Prior to having my son, I was an inherently selfish individual. I couldn’t imagine sharing my time or space with anyone that wasn’t able to articulate a conversation, pay for dinner or argue with me on the latest plight of black folks. I was determined and single-minded in my focus to climb the corporate ladder and leave the chaos of parenting to folks better equipped to handle it. I craved travel and per diems and detested dirty diapers and incessant crying.

I was single minded and single focused on what I wanted and children were not part of that plan. Children reminded me of bondage and captivity. I would be tied to this one individual for the rest of their life. Melodramatic? Possibly, but I have a great excuse…I was a product of a broken home.

A broken home where I watched love between a husband and wife being played out like a bad soap opera. Marriage sucked and I didn’t want to do it. Having to raise my brother and sister while my mom worked left me resenting children because I was giving up my childhood caring for someone else’s kids. It’s true, but I told you that I was selfish right?

The other day, Munch and I were having a disagreement about breakfast and his food choices. He got mad because I replied, “Munch, we’ve talked about this back and forth debate when I tell you that is enough. You need to stop trying to argue. Why are you continuing to try and plead your case? The discussion is over.” He got mad at me and sat silently on the edge of his bed with tears rolling down his face. I went over to him and said, “Munch, I love you.” He shook his head in reply. I repeated, “Munch, I love you.” He shook his head again. I said, “Munch, the things about mommies is that sometimes we will make you feel sad because we will tell you things that you don’t want to hear, but we still love you. You should never not tell me you love me because I will never stop telling you that I love you. Do you understand?”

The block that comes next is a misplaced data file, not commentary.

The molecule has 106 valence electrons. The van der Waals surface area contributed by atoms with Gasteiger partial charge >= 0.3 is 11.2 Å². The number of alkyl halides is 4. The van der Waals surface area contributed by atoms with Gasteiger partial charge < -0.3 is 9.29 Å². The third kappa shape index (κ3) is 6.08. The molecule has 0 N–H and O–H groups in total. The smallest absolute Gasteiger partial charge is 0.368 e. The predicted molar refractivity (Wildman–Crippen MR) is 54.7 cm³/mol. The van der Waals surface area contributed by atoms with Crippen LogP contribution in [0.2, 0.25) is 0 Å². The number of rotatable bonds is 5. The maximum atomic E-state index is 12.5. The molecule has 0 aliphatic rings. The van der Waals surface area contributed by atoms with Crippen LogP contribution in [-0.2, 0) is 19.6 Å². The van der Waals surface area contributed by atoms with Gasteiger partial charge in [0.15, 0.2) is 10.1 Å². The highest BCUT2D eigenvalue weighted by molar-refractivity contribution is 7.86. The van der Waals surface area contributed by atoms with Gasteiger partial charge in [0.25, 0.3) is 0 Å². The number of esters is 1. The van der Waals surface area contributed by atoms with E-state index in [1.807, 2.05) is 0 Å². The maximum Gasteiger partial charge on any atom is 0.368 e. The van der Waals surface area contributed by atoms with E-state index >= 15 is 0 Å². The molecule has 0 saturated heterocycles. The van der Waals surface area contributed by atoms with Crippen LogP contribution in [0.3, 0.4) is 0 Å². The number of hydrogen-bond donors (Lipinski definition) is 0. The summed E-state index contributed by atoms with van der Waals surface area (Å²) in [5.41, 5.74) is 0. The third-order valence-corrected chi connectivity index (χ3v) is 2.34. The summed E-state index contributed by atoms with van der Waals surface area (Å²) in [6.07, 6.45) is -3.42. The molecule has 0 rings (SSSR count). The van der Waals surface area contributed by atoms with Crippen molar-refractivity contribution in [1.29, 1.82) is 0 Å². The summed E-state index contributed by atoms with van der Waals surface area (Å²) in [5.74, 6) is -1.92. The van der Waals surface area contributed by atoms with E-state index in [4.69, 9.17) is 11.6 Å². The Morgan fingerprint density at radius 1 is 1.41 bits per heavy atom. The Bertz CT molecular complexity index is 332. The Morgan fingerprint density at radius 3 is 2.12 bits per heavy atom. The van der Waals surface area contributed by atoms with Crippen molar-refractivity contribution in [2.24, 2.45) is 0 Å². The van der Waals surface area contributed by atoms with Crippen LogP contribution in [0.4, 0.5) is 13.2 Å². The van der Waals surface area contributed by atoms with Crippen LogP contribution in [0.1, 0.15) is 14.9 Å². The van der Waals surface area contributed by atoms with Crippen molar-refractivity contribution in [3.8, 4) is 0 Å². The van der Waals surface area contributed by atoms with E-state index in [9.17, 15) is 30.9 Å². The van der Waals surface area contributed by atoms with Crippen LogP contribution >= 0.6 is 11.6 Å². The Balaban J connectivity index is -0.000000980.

He looked at me and smiled through his tears and shook his head. I repeated, “Munch, I love you.” He responded, “I love you too Mommy.” My heart swelled and I leaned down to kiss him. I started reliving the moments of his birth, his first laugh, his first word and the first time he walked. I was reminded of how he’s changed me by just being him. It is in his smile that I feel invincible. It is in his tears that I feel vulnerable. And it is in his laugh that I feel valuable. I am his mom. He is my son. No greater bond. He shapes my views each day with random thoughts, quirks or observations about the world. He challenges my position on things by asking the basic question…why mommy?

I no longer feel like I missed out on something because I’m a mom. I don’t cry because I can’t get to the latest party or concert because I’m on mommy duty. I don’t care that I don’t have a job that takes me on business travel. I embrace the fact that motherhood has changed me. I honor and accept it because he’s changed me. He has allowed me to lead, guide, shape and mold his identity. I don’t need hookah or late nights, I need story time and hugs and kisses because I’m a better person with him than without him.